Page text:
After the deluge of performances, from concert halls and opera houses, that was made available online in the first months of the Covid emergency, there’s much less new appearing now, maybe because, except in the UK, musical life is getting back to some semblance of normality across much of Europe.
Some projects conceived at the beginning of lockdown are only now coming to fruition, though, and one of the most ambitious is Opera Harmony’s series of 20 mini-operas, involving more than 100 opera makers and all written, composed and realised at a distance – sometimes a considerable distance – since March. The pieces are being released in weekly groups of five throughout this month; the first went online last week and another five will be available from 11 August.
Technically, all of the initial batch are extremely polished, and given the constraints, that’s a major achievement. But as you might expect, the musical results are variable: one of the five is fatuously self-indulgent, and two more inconsequential and unmemorable. Only two manage to create something genuinely of value. How Does a Building Sing?, with electronic sounds by Felipe Alram and video by Ted Bosy, may not be an opera, and is hardly music theatre either, but it is a genuinely imaginative fusion of sound and screen that manages to say something worthwhile. The Den, by Christopher Schlechte-Bond (music), Fiona Williams (text) and Jen McGregor (director) is a witty take on lockdown, in which two children (Jennifer Clark and Brittany Hewitt) take refuge from their obsessively cleaning mother to plan a way of defeating the pandemic.
As a welcome reminder that there is some live music-making going on, the Salzburg festival has gone ahead with a scaled-down programme and is streaming some of its performances. At the moment, though, only one of the festival’s two fully staged operas seems to be available; that’s Krzysztof Warlikowski’s striking production of Strauss’s Elektra, spread across the vast expanse of the Felsenreitschule stage, with Aušrinė Stundytė in the title role and Franz Welser-Möst conducting the Vienna Philharmonic. There are concerts, too – Andris Nelsons conducting Mahler’s Sixth Symphony, for instance, and a cycle of the Beethoven piano sonatas from Igor Levit in eight recitals, four of which are already available, including fascinating performances of the Waldstein, Appassionata and Les Adieux sonatas.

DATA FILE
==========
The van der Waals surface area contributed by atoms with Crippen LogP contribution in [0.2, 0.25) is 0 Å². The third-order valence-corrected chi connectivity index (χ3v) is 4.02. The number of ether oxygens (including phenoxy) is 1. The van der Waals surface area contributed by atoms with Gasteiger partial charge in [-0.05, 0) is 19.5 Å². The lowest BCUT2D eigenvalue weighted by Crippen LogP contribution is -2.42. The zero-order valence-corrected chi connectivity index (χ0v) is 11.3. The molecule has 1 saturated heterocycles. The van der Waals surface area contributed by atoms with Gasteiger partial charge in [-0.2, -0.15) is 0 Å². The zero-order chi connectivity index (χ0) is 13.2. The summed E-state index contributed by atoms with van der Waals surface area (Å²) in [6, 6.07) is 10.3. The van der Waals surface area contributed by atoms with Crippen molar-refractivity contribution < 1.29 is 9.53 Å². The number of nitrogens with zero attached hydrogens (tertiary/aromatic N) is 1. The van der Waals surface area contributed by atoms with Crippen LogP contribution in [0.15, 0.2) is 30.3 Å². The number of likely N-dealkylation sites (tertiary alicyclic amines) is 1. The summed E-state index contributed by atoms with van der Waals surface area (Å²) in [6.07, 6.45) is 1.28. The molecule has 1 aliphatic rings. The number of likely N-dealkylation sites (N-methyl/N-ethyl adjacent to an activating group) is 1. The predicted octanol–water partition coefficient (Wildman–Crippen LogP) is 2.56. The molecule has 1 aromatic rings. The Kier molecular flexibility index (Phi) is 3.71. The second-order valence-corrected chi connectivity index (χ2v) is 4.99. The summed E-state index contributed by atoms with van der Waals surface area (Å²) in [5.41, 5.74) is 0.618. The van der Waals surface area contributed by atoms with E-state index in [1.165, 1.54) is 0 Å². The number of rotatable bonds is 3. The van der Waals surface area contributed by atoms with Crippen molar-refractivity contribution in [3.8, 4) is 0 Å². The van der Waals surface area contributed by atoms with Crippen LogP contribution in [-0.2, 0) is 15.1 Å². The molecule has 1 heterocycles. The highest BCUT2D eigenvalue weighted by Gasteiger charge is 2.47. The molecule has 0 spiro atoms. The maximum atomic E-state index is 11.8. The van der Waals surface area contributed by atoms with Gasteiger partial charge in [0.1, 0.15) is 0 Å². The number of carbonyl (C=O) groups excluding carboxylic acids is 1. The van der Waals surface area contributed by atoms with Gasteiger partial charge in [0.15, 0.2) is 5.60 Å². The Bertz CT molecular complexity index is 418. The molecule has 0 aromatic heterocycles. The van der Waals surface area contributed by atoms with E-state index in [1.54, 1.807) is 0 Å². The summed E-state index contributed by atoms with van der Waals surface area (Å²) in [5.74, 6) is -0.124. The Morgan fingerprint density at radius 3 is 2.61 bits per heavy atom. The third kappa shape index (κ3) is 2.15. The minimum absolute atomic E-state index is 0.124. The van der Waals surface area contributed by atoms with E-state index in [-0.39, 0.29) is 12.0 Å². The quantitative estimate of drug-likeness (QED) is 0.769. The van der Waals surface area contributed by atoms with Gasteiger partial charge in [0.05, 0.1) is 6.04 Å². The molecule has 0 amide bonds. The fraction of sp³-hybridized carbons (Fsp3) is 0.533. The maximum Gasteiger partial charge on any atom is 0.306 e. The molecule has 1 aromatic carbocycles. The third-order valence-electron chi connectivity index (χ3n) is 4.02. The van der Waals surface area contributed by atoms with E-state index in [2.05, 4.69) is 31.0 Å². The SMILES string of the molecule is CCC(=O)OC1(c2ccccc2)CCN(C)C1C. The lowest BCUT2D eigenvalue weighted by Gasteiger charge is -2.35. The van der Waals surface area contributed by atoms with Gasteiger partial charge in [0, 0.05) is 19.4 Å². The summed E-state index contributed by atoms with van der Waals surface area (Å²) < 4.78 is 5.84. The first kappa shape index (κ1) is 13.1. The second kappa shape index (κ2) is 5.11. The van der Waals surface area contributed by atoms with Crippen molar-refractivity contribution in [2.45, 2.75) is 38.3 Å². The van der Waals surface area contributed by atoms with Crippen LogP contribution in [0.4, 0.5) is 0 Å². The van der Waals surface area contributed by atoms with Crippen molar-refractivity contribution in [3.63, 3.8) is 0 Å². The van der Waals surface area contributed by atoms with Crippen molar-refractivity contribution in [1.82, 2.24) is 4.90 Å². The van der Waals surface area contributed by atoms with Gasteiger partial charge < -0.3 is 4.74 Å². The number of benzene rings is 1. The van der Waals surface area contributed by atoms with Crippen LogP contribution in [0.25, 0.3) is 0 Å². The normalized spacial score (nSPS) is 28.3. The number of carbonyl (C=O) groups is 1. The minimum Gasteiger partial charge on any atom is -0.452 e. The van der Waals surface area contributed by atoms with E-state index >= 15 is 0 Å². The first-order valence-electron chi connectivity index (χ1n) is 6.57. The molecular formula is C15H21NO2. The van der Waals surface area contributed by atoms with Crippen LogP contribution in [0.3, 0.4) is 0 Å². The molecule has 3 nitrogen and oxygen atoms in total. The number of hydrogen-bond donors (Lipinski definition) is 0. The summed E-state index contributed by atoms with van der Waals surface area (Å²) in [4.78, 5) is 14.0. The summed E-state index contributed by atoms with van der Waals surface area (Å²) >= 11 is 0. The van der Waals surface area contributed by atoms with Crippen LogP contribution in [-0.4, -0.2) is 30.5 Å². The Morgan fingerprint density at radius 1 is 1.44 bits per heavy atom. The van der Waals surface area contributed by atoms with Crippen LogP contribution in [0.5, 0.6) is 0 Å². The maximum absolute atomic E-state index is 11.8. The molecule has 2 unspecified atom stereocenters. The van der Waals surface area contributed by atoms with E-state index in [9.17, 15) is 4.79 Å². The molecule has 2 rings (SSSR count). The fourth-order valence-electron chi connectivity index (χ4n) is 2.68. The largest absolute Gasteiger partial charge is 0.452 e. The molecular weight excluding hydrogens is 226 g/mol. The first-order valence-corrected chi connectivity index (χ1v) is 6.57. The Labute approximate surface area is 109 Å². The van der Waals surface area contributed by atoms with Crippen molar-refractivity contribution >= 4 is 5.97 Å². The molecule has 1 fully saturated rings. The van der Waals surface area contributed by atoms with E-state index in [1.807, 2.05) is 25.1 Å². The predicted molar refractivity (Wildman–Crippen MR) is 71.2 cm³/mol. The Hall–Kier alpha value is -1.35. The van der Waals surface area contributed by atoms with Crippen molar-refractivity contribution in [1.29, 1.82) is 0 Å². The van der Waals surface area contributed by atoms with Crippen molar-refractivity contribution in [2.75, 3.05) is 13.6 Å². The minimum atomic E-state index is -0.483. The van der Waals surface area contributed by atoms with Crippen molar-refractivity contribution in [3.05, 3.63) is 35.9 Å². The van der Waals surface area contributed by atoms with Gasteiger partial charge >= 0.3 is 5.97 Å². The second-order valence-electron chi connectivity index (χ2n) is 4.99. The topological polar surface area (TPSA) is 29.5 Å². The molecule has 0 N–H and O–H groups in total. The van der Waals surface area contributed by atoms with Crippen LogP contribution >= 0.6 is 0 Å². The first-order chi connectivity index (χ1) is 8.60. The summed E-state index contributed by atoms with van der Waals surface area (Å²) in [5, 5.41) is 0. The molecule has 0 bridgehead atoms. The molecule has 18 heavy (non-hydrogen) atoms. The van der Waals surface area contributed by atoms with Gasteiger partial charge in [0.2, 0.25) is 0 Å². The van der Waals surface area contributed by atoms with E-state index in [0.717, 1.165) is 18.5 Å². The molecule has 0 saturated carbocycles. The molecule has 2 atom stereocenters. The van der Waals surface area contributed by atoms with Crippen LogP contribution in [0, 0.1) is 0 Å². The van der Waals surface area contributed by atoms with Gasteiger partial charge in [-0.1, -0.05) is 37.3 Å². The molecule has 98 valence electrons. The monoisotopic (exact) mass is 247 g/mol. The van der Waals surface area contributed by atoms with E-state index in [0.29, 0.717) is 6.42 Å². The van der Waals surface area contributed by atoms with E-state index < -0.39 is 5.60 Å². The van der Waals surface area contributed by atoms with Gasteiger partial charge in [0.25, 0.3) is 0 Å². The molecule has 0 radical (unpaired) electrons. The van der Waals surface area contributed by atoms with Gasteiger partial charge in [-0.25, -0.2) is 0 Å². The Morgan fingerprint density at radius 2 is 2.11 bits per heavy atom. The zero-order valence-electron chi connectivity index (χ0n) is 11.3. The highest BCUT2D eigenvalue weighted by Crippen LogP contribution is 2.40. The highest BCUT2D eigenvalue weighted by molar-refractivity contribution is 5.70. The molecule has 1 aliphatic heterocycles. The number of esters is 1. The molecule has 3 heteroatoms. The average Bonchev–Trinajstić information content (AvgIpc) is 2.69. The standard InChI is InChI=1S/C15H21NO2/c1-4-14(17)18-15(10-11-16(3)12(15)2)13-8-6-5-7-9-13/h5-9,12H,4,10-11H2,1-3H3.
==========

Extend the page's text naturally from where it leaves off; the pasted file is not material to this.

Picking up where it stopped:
But there are still compelling archive performances to be discovered, and my latest is Flemish Opera’s 2017 world premiere of Chaya Czernowin’s Infinite Now, with a text in five languages based partly on Erich Maria Remarque’s first world war classic All Quiet on the Western Front, and partly on a Chinese novella, Homecoming, by Can Xue. Performed as a single 150-minute span punctuated with blackouts and fierce outbursts of grinding metallic sounds, it’s sometimes gruelling, sometimes uplifting, but never ever dull.
The week ahead
Other than more of Levit’s Beethoven series, it’s hard to discover what else from Salzburg will be streamed, though if Christof Loy’s production of Mozart’s Così fan tutte eventually makes it online that should be well worth watching. Meanwhile, among this week’s BBC Proms offerings, the rerun of Andrew Manze’s 2012 performance of Vaughan Williams’ Fourth, Fifth and Sixth Symphonies with the BBC Scottish Symphony Orchestra stands out.